Love – Often a side adventure while the protagonist is trying to retrace his steps while lost in the city, or an engaging dream while the hero is healing from a fight, add to the reader’s enjoyment of myth and otherworldliness.

Hate – Plot developments are dependent on coincidence, and change-ups happen out of the blue. The characters shrug and drift in a new direction without anger or worry about where to gain tomorrow’s meal.

In Lathro in the Mist, for example, the writer covers this habit of disjointed plotlines because Lathro is brain-damaged and doesn’t remember yesterday without the help of his diary. However, the denouement of the plot is so general and poorly connection to characters (Lathro is rescued by the Roman soldiers – deus ex machina  –  who think he’s a great warrior) that the reader, once again, feels cheated after the investment of time to read 600 pages.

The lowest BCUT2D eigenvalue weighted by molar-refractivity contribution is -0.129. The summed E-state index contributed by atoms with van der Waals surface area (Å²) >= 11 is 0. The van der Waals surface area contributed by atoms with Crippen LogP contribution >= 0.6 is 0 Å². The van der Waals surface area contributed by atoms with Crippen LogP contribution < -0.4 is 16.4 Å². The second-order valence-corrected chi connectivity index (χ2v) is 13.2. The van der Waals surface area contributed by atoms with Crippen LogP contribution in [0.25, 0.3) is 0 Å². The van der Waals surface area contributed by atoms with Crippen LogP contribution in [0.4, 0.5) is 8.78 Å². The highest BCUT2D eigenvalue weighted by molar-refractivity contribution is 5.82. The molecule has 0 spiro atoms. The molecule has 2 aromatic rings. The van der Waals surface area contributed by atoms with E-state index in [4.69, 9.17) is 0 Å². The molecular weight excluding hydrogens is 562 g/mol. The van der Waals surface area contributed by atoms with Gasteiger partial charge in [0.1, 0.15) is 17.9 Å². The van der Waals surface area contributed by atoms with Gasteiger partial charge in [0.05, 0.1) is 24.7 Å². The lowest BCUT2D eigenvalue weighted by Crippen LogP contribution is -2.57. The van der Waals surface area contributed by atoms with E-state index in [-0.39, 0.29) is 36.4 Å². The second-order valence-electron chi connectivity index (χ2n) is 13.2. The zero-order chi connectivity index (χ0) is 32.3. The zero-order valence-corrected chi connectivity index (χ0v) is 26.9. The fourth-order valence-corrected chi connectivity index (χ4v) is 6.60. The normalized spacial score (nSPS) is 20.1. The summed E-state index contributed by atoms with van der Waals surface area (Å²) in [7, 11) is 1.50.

Of course I will continue to read, and re-read, Gene Wolfe in order to feed my soul. But I may soon be bald from pulling my hair out from frustration. Feel free to add your ideas about his genius and bad habits, or mention an author who has a similar effect on you.

Sunday, November 4, 2012

Halloween Postscript:

What is the fascination Americans have with the undead? Vampires and zombies and wrights (read GRR Martin) and werewolves and immortal enemies of Asgaard fill our screen with increasing levels of gore and violence.  Even Abraham Lincoln must address bloodlusty creatures before he can rid the country of the bonds of slavery.  There’s some spillover too.  Regular people in a post-apocalyptic world must be destroyed.  Who saw Book of Eli?